$100K Study to Count How Many Birds Fly Into Rebuilt Minnesota Bridge

April 18, 2014 - 11:09 AM

tundra swan

Tundra swan (Mississippi National River & Recreation Area)

(CNSNews.com) - At the behest of the National Park Service (NPS), the Minnesota Department of Transportation (Mn/DOT) is planning to spend $100,000 of federal highway funds on a study to count the number of birds that are killed flying into a rebuilt bridge over the Mississippi River.

The study would “determine the effect of bridge size and design on bird strike mortality, particularly with bridges spanning rivers and intersecting migratory flyways,” according to NPS.

This project  was the result of several designs that were being considered to replace the old Hastings Bridge, located southeast of Minneapolis, including one with a high arch. The four-lane replacement bridge is “the longest free-standing tiered-arch bridge in North America,” according to Mn/DOT.

However, the NPS Mississippi National River and Recreation Area (MNRRA) expressed concern in a letter that because “the arch bridge will contain cables, there is potential for bird strike impacts.” The letter did acknowledge that because “the issue has not been carefully researched anywhere, the significance of potential bird strike impacts is unknown.”

The NPS then requested “a post-construction research project concerning bird strikes” as mitigation for the project’s potential impact on avian populations. Mn/DOT officials agreed to conduct the study when the arch bridge was chosen as their final design.

Hastings Bridge

Hastings Bridge under construction (Minnesota Dept. of Transportation)

However, bridge strikes are not even mentioned in The Sibley Guide to Birds’ list of the top causes of bird mortality. Collisions with windows and attacks by feral cats are the major causes of bird mortality, followed by high-tension wires, pesticides and cars.

MNRRA Superintendent Paul Labevitz says he was pleased that the arch design was chosen for the replacement bridge, saying the first design proposal, was “a giant dream catcher for migratory birds.”

It “had a center spire that was like 270 feet high that had cables that came off it almost like a spider web, and because of the Mississippi River flyway and the fact that this bridge was in the National Park, we were worried about its impact on migratory birds,” he told CNSNews.com.

While there is not a great deal of research on bird /bridge collisions, ornithologists’ opinions vary widely on the usefulness of such studies.

Dr. Robert Zink and Dr. Todd W. Arnold of the University of Minnesota recently co-authored a study which concluded that "collision mortality has no discernible effect on population trends of North American birds." However, their studies did not specifically include bird/bridge collisions.

When asked about the bridge study, Zink told CNSNews.com, “We should be spending money on trying to worry about serious threats to bird populations. And yes, a few birds collide with bridges, a few birds collide with wind towers, but no one has ever thought that these are significant threats to populations.”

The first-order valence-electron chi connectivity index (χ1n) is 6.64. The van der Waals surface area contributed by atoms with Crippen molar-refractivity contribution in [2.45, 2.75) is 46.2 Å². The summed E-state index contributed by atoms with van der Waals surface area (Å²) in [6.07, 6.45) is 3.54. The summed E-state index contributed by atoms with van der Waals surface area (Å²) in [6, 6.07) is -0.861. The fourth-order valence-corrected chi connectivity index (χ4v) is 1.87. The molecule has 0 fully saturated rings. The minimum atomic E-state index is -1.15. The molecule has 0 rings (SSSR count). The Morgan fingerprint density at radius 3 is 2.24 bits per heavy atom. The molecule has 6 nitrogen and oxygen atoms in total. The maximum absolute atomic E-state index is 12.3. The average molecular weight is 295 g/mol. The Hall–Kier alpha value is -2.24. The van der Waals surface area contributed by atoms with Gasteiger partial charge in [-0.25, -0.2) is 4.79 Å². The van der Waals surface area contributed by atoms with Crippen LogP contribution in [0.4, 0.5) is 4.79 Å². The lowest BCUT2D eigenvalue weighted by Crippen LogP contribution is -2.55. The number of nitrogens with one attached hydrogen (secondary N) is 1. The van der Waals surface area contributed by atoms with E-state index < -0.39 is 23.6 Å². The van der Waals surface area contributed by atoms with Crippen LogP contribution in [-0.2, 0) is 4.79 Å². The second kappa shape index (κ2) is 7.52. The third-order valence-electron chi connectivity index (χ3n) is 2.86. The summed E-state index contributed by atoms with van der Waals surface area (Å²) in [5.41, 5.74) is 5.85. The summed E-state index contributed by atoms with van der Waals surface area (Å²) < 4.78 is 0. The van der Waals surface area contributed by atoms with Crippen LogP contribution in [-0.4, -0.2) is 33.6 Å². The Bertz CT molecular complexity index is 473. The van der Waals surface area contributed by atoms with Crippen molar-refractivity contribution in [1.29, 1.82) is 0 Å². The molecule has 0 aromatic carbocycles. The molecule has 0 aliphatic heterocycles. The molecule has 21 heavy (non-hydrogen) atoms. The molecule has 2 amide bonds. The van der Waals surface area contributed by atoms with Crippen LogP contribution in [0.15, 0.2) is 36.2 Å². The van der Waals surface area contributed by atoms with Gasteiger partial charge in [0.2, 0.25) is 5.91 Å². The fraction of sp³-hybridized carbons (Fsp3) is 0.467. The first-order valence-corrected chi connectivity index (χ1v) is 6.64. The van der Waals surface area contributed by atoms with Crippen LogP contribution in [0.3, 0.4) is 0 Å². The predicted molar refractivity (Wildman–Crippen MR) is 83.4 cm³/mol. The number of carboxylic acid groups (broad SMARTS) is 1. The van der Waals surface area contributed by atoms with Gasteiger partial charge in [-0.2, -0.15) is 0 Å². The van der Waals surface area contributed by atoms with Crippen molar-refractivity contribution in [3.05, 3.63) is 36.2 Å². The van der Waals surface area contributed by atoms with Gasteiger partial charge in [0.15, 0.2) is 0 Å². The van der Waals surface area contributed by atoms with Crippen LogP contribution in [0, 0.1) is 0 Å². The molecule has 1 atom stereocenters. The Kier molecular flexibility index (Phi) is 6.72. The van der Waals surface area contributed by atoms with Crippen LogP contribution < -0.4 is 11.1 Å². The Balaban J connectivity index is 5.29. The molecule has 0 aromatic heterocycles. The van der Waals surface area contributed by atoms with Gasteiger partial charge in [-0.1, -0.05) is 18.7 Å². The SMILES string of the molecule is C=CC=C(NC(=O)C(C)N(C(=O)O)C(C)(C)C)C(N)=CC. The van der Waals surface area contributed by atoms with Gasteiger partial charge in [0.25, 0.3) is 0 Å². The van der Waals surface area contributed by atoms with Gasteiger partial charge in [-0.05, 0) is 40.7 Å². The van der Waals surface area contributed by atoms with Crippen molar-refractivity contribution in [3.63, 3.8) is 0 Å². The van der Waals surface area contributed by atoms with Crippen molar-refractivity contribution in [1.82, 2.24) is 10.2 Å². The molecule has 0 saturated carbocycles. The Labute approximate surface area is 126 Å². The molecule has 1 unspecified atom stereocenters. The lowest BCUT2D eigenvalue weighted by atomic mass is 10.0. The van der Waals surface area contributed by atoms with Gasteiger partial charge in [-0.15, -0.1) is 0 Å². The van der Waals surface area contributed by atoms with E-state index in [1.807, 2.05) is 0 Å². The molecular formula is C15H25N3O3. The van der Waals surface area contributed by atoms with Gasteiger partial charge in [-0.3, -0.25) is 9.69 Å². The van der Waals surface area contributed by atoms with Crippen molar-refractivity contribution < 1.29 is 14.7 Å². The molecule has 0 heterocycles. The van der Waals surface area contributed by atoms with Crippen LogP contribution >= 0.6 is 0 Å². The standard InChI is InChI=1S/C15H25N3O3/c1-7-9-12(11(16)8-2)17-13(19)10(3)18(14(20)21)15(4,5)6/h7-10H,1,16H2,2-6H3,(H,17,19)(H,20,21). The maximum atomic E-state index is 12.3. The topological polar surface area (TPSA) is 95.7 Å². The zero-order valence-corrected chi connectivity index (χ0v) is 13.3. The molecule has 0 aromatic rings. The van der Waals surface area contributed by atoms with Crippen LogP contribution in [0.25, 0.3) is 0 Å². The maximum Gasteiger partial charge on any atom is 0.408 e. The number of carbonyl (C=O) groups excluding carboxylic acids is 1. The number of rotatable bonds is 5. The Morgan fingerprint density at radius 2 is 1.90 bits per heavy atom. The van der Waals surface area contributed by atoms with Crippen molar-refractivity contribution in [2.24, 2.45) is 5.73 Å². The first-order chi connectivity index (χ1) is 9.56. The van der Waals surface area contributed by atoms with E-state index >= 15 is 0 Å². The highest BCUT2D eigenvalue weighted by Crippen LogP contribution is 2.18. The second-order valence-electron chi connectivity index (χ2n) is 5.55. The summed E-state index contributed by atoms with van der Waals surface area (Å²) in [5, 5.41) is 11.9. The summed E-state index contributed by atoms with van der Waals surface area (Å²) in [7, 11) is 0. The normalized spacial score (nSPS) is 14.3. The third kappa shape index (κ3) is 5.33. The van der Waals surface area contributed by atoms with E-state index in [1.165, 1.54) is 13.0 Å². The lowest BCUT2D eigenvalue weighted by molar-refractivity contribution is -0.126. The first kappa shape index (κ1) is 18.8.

“A lit bridge isn’t going to be an obstacle to birds,” Arnold agreed. “Things like being scared by something else and having poor visibility, you’d need something like that to make a flock of waterfowl fly into a bridge. They wouldn’t do it otherwise."

However many other ornithologists disagree with Arnold and Zink’s assessment about the threat bridges pose to migrating birds, pointing to the lack of available data on bird/bridge collisions.

Dr. Christine Sheppard, Bird Collisions Campaign Manager at the American Bird Conservancy, believes that the NPS study will add useful data to help prevent bird mortality.

“Lots of water birds fly along rivers and so forth and could be anticipated as collision victims for particular types of bridges in particular places, so what exactly you might expect to collide may vary from structure to structure and place to place,” Sheppard told CNSNews.com.

“I’m glad that people are starting to look at bridges,” she added. “I’m sure that there are ways to make bridges that are safer than other designs once we take a look and actually have some data.”

Labevitz also believes the bridge collision study will be useful because the area is “the most active migration route on the continent.” He added that he hoped that “as bridges are replaced, this issue comes up. Maybe this study will help plug in migratory bird concerns as the design process for bridges.”

The decision to replace the old Hastings Bridge with an arch design also sparked local controversy when Mn/DOT insisted on a supposedly more bird-friendly box girder design for another bridge project in Winona.

“In the case of the Hastings bridge, where the FWS (Fish and Wildlife Service) could have totally removed one avian obstacle by successfully insisting that the old bridge be replaced with a box girder bridge, the FWS approved the arch bridge on the condition that Mn/DOT provide $100,000 for migratory bird conservation programs,” Chris Rogers of the Winona Post wrote.